Optic helps teams write and maintain their first OpenAPI specifications. You don't need to get your team on-board to learn OpenAPI or worry about maintaining 10k line YAML files -- Optic takes care of all of that. Optic manages this process whether your development environment is running locally on your machine or out in the Cloud. No matter where you develop and test, you have confidence that every change to your API is reviewed, approved, and documented before it's released. Your documentation can provide details for your procedures, and assist in your governance goals.
At Optic, we want you to be able to safely and securely store and use your organization's secrets. There are many technologies available, from the cloud provider native solutions such as Azure Key Vault and AWS Key Management Service to open source solutions such as Hashicorp's Vault. Vault is an API-driven tool that secures, stores, and controls authorization for secrets. You can learn more about its claims and how it operates at Hashicorp's Vault project site. The important piece here is that where there's RESTful API driven tooling, there should be Optic. Optic helps me understand not only the APIS I develop, but the APIs I consume. The documentation generated by Optic demonstrates how I do my daily work. It's insight into the practices and procedures my team is currently using, and can help illustrate how we comply with policies such as Information Security.
I set up a quick development environment for Vault to demonstrate how Optic can help document your secret store and make complying with security policies easier. I'll generally follow along with some examples provided in the Vault Getting Started walkthrough. You can follow along as well. The first step is installing Vault. There are many installation options, and I went with:
By default, Vault has a lot of options configured such as enabling TLS. Understanding how Vault is configured out of the box is important when deploying this in any production environment, as Vault is playing a critical role securing secrets. For our demonstration purposes, Vault provides a handy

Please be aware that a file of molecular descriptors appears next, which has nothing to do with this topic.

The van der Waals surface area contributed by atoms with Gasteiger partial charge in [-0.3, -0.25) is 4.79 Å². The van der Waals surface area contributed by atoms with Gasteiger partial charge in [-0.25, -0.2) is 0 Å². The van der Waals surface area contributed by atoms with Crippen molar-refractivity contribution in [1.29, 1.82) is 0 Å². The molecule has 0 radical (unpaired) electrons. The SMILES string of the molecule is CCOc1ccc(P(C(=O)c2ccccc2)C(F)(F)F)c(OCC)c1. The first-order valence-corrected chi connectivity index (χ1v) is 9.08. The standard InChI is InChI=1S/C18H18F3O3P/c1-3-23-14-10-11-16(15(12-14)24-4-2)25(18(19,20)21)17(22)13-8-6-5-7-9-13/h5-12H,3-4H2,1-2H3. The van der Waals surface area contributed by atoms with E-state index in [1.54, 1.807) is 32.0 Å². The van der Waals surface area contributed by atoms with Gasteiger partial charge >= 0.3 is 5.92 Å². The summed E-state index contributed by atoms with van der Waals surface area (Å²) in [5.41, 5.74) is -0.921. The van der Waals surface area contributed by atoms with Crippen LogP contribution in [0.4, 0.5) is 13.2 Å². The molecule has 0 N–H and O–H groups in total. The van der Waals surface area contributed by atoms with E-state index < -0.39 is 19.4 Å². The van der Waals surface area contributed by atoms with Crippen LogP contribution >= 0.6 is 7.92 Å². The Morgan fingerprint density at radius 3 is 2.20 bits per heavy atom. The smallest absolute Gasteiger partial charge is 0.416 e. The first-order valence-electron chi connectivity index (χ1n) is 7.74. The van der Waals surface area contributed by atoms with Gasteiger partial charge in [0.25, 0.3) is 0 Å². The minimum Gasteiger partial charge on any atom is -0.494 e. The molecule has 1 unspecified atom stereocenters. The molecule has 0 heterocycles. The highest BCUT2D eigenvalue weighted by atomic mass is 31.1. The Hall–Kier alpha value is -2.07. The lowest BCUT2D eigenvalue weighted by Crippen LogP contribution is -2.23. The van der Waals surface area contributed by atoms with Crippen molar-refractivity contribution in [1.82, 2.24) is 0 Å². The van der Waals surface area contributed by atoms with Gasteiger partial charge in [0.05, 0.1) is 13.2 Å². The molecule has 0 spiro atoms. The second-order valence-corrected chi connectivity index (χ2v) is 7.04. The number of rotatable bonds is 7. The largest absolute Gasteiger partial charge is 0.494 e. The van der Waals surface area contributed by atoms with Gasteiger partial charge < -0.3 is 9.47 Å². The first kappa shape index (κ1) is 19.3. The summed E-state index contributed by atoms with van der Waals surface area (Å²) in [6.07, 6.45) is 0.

dev configuration which disables many of the recommended defaults. Secrets are not safe in
dev mode, and I'd recommend against storing valid secrets without a stronger configuration. For our demonstration, though, this will work fine. We'll enable the
dev mode with the
-dev flag, and pass a root token in with
-dev-root-token-id so it's consistent between runs:
That's was a valid unseal key when I captured it, though it's long been invalidated as it is generated fresh every time we start the
dev mode server. Sealing/Unsealing is not necessary in this configuration, and we can safely ignore it. The only information we need is:
- our root token (
- the Vault API address (
There's several ways to configure Optic, and in this case I'm going to choose to define my inbound and target URLs to match Vault's defaults:
I'll give my configuration a quick check to make sure it passes:
Since Vault is already running, the check passes. Hooray! I'll start Optic and we can start experimenting with Vault:
I'm almost ready to send requests through to the Vault service. It's API-driven, and I have many options such as Postman for building request libraries. In a deployed scenario, I'd recommend using a tool like Postman to build a repeatable test collection. For now, I'm going to use the Vault CLI and focus on Optic's documentation process. I'll need to tell Vault to go through Optic so we can observe the traffic with:
Let's say I have an application that needs to be configured with a secret for some reason. Perhaps it needs to connect to another service. I'm currently injecting that secret into my environment somehow, and would rather fetch it from Vault. For a single secret, this may be overkill: you still need to authenticate with Vault in a deployed scenario. I'm forward-thinking, however, and know I'll have a lot of services with many secrets. I also know there are other features in Vault that we'll want to use, and I want to make building and maintaining my documentation part of that process from the start.
The first thing I recommend doing is checking that Vault has started successfully:
I cut out the details to focus on the important parts for my test. The
dev vault is initialized and unsealed (I left version in as well for reference). If you're following along, you want your vault to respond with the same state. Now, let's store our first secret:
Oops, I forgot: I actually need two keys for this secret:
Did it work? Let's try fetching the secret we stored in
Success! I can retrieve just the
excited key as well:
Now I'll open up the Optic dashboard. My start output earlier reports it's available on
http://localhost:34444/apis/1/diffs. When I open it up, I'll see quite a few items: